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I Want To Watch This Movie

Posted : 1 month ago on 12 November 2018 07:50

Very Good Movie. I will stream this movie, iam not find a movie like this

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A good movie

Posted : 11 months, 3 weeks ago on 26 December 2017 05:52

After hearing so many positive things about this movie, I was so eager to check it out and I had some rather high expectations. Well, even though I did enjoy it, I thought it was actually a step down from 'The Force Awakens' which already wasn't much more than a remake of 'A New Hope'. I mean, I still had a good time. Indeed, during the Christmas holidays, I went to see it with my step-son in glorious IMAX 3D and it was just pretty awesome when you think that I used to watch the first trilogy with my dad more than 30 years ago. Still, even though it was definitely a fun blockbuster, I still struggled with the story they gave us. First of all, it had actually nothing to do with all the critics from the die-hard fans, in fact, I'm glad that Rian Johnson actually played around with this legacy. No, what actually bothered me was the fact that there was no real story but just a succession of scenes to keep the trio of main characters busy. Let's start with Rey. She was supposed to get some training from the legendary Luke Skywalker but this training was actually pretty much a joke. Eventually, he gave her maybe only one lesson but, at least, it was great to see Mark Hamill playing this iconic character and he did a fine job. Concerning Poe and Finn, they were both involved in some pointless missions and I felt especially bad for Finn. Indeed, he is such an interesting character, well played by John Boyega, but, seriously, his character could have been easily removed and it wouldn't have had any impact on this story. Seriously, what was the point of sending him to some casino planet and then in a ship of the First Order? In 'The Force Awakens', they had to introduce these new characters, it was inevitable, but, with this new installment, since the introduction was out ot the way, I was hoping to see them involved in something more interesting than some boring missions leading to nowhere. Eventually, the only character who had something interesting to do, the only one who displayed some evolution and development, was Kylo Ren who was already interesting but has now become easily the most fascinating character in this new trilogy. Anyway, to conclude, even though the damned thing was actually rather disappointing, it was still entertaining and it is worth a look, especially if you like the genre.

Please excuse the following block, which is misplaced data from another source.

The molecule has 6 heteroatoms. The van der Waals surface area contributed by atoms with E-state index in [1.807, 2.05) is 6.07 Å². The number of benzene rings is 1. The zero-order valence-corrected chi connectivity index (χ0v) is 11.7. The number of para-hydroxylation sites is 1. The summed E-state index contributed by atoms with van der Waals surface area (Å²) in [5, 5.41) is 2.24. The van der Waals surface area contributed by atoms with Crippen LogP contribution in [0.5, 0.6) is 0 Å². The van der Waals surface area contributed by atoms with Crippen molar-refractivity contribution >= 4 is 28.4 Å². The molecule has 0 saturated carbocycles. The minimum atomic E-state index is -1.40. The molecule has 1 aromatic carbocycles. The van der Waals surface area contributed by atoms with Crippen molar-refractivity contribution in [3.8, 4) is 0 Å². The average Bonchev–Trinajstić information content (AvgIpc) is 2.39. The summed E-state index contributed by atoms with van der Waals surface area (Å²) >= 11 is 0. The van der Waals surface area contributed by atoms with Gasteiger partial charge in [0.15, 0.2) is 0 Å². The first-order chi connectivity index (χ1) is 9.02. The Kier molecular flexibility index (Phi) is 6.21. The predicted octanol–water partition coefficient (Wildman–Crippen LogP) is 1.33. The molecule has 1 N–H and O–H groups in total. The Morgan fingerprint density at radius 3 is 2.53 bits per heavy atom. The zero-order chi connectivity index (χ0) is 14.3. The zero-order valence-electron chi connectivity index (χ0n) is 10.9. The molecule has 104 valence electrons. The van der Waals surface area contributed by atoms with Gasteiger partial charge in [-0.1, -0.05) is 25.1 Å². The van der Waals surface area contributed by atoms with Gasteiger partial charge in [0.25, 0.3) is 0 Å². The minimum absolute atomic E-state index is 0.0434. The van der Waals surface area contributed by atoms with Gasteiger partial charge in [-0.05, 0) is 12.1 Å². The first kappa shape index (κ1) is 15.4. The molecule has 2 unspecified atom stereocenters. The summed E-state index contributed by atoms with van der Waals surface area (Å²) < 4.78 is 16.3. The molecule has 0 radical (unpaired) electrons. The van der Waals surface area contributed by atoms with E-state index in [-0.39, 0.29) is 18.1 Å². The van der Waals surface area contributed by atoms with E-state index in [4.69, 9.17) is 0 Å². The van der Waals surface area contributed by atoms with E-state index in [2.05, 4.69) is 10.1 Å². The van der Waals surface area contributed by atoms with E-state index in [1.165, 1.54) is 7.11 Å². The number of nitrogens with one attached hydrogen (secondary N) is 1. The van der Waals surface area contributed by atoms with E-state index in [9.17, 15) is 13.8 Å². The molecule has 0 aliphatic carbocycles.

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Star Wars: Episode VIII - The Last Jedi review

Posted : 11 months, 3 weeks ago on 23 December 2017 07:21

Cosas Antes de la critca/things after the review
1 I do not think to give a rating for the varied opinions so you get your verdict
no le pienso dar una calificación por las opiniones variadas asi que tu saca tu veredicto
2 obviamente MUCHOS SPOILERS/Spoilers Alert
3 Es mi opinion ósea saben que no soy el mejor critico ni que mi critica será la mejor
It's my opinion, they know that I'm not the best critic nor that my critic will be the best
4 Merry Christmas and new year feliz navidad y prospero año nuevo


first some clichés came of the previous ones but at the same time some did not commit it which is fine

first it seemed at least better than the seventh

the end is somewhat confusing but I would have liked Leia Dies in this but not happened
But Now is making she overpowered but really much

Same is than the final scene is the luke dead and not the scene of the possibly new jedis
although it would not make sense because that name would not work or if we took that there were the last

that powerful bad guy was fine that he died here because if it would not be the same as in the six I also believe that Kylo killed him just like Darth Vader when he killed his master in the return of the Jedi.

Even so, I feel it necessary to add that Finn and i think maz end up and they went to that planet and that it reappeared like a bar

still I feel something interesting history but with clichés

The Characters At Least Luke Now It was for the rarest reason nice
Leia it seemed annoying now I do not even know how to say it
Rey continued to look decent and good protagonist
Kylo ren who is supposedly the villain became one of my favorites although I think you can predict what will be good
Finn It made me one of the nicest

In music I do not know why I say it if it's the same thing